The first step is to go a grab the latest version of Raspbian from the site, I use the Lite version as you won't need a full desktop setup. Once you have that you can use a tool like Win32DiskImager to write the SD card but I'm using Etcher at the moment. Create the image on the microSD card, connect the new rPi to your network and boot it. You will need to grab the IP address from your router (or connect a monitor) and once you have, SSH to it and login with the default credentials pi:raspberry. Once you're logged in let's get everything up to date with sudo apt-get update followed by sudo apt-get dist-upgrade and once those have completed reboot the rPi with sudo reboot. Once the rPi has rebooted you're good to move to the next steps.

Installing cloudflared

We're not going to use the full potential of cloudflared but it does everything we need. We're going to use it as a DoH proxy and the first task is to get it installed and running. I took a quick skim of the guide here and it's pretty easy to get going on the rPi.

cd ~
wget https://bin.equinox.io/c/VdrWdbjqyF/cloudflared-stable-linux-arm.tgz
mkdir argo-tunnel
tar -xvzf cloudflared-stable-linux-arm.tgz -C ./argo-tunnel
rm cloudflared-stable-linux-arm.tgz
cd argo-tunnel
./cloudflared --version

This should install cloudflared and the version output will be similar to mine at the time of writing which is cloudflared version 2018.4.5 (built 2018-04-09-2155 UTC). All that's left to do is start cloudflared with the right config and I will be using screen to run that for now.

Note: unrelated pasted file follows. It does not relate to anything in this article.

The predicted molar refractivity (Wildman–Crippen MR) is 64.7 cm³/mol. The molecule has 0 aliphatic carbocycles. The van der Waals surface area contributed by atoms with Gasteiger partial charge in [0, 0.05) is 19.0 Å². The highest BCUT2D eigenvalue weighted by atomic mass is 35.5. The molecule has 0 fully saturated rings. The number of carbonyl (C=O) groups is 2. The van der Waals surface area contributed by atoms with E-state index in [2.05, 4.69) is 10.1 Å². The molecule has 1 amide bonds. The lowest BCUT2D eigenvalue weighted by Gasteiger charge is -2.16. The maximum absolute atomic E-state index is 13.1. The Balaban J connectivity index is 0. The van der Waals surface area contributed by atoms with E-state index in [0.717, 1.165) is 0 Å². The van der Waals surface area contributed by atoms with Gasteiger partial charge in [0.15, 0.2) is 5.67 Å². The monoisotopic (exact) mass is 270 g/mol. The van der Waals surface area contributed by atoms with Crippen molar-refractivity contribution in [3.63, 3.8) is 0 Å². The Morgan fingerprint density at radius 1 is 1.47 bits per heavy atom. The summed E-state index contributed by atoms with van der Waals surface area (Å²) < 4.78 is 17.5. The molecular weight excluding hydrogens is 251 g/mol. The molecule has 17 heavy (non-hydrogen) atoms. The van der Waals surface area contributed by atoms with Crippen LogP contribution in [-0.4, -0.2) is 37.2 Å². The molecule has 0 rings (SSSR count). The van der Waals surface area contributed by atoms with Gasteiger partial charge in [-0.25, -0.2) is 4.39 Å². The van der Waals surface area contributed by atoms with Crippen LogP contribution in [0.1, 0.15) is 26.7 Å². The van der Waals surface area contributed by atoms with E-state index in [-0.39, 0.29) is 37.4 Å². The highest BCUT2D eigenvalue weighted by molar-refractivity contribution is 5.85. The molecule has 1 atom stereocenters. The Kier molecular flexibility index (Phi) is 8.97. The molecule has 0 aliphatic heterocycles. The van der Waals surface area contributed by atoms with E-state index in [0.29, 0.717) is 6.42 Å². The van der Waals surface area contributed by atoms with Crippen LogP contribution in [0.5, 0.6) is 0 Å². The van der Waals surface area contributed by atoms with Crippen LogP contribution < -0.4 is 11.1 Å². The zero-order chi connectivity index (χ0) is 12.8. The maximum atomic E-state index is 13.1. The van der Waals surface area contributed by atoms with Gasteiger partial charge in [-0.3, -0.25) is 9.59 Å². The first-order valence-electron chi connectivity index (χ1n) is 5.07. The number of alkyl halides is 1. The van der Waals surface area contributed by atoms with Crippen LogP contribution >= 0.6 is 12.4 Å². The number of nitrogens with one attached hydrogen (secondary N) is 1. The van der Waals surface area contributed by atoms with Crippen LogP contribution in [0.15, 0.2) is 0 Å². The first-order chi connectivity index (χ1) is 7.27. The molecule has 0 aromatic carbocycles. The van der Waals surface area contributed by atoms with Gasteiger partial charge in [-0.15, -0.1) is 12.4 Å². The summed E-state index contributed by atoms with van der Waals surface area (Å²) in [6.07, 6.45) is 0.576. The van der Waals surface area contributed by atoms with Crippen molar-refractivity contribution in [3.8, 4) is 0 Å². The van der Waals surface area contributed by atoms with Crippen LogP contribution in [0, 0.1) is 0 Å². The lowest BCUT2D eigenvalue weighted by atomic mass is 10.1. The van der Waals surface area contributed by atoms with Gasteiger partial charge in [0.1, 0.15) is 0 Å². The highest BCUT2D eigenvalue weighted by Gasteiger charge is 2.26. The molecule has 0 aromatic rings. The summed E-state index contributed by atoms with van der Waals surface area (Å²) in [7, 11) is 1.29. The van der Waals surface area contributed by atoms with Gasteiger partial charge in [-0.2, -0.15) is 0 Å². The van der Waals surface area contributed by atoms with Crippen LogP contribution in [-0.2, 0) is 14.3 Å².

sudo apt-get install screen
sudo ./cloudflared proxy-dns --port 54 --upstream --upstream

That will start a new screen session and start cloudflared inside that. You can use Ctrl+A+D to exit the screen session and leave cloudflared running which should look something like this.


Now that cloudflared is ready to go we need to configure the Pi-Hole to use it and test it out.

Installing and configuring the Pi-Hole

The first step is to install Pi-Hole on your new rPi and all you need is their install command.

curl -sSL https://install.pi-hole.net | sudo bash

Follow the setup process and fill in the values as you're asked along the way. It doesn't matter what default DNS service you use as we will be overwriting it soon. Once the setup is done we only need to make changes to two files after I've looked over the instructions set out by Olier in this blog. First we need to edit a config file and remove the two instances of server.